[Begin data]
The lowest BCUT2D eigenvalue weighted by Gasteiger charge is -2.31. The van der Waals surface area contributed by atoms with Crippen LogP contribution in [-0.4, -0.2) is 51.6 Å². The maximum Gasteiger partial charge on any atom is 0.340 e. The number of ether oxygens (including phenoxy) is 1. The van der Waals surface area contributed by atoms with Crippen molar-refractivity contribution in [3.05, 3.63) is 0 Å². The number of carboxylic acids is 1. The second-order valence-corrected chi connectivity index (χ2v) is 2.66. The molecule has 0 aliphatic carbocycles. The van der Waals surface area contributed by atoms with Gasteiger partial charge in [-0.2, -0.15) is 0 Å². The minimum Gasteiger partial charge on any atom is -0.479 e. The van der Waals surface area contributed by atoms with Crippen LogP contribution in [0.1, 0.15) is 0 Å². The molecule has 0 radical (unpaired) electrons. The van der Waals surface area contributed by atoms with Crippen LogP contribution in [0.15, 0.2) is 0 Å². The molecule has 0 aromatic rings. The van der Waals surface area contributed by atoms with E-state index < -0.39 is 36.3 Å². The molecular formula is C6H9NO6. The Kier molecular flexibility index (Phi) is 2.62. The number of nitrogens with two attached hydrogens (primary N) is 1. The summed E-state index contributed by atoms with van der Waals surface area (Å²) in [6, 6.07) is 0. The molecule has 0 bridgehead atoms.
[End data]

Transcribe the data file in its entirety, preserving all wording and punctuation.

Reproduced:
The lowest BCUT2D eigenvalue weighted by Gasteiger charge is -2.31. The van der Waals surface area contributed by atoms with Crippen LogP contribution in [-0.4, -0.2) is 51.6 Å². The maximum Gasteiger partial charge on any atom is 0.340 e. The number of ether oxygens (including phenoxy) is 1. The van der Waals surface area contributed by atoms with Crippen molar-refractivity contribution in [3.05, 3.63) is 0 Å². The number of carboxylic acids is 1. The second-order valence-corrected chi connectivity index (χ2v) is 2.66. The molecule has 0 aliphatic carbocycles. The van der Waals surface area contributed by atoms with Gasteiger partial charge in [-0.2, -0.15) is 0 Å². The minimum Gasteiger partial charge on any atom is -0.479 e. The van der Waals surface area contributed by atoms with Crippen LogP contribution in [0.1, 0.15) is 0 Å². The molecule has 0 radical (unpaired) electrons. The van der Waals surface area contributed by atoms with Crippen LogP contribution in [0.15, 0.2) is 0 Å². The molecule has 0 aromatic rings. The van der Waals surface area contributed by atoms with E-state index < -0.39 is 36.3 Å². The molecular formula is C6H9NO6. The Kier molecular flexibility index (Phi) is 2.62. The number of nitrogens with two attached hydrogens (primary N) is 1. The summed E-state index contributed by atoms with van der Waals surface area (Å²) in [6, 6.07) is 0. The molecule has 0 bridgehead atoms.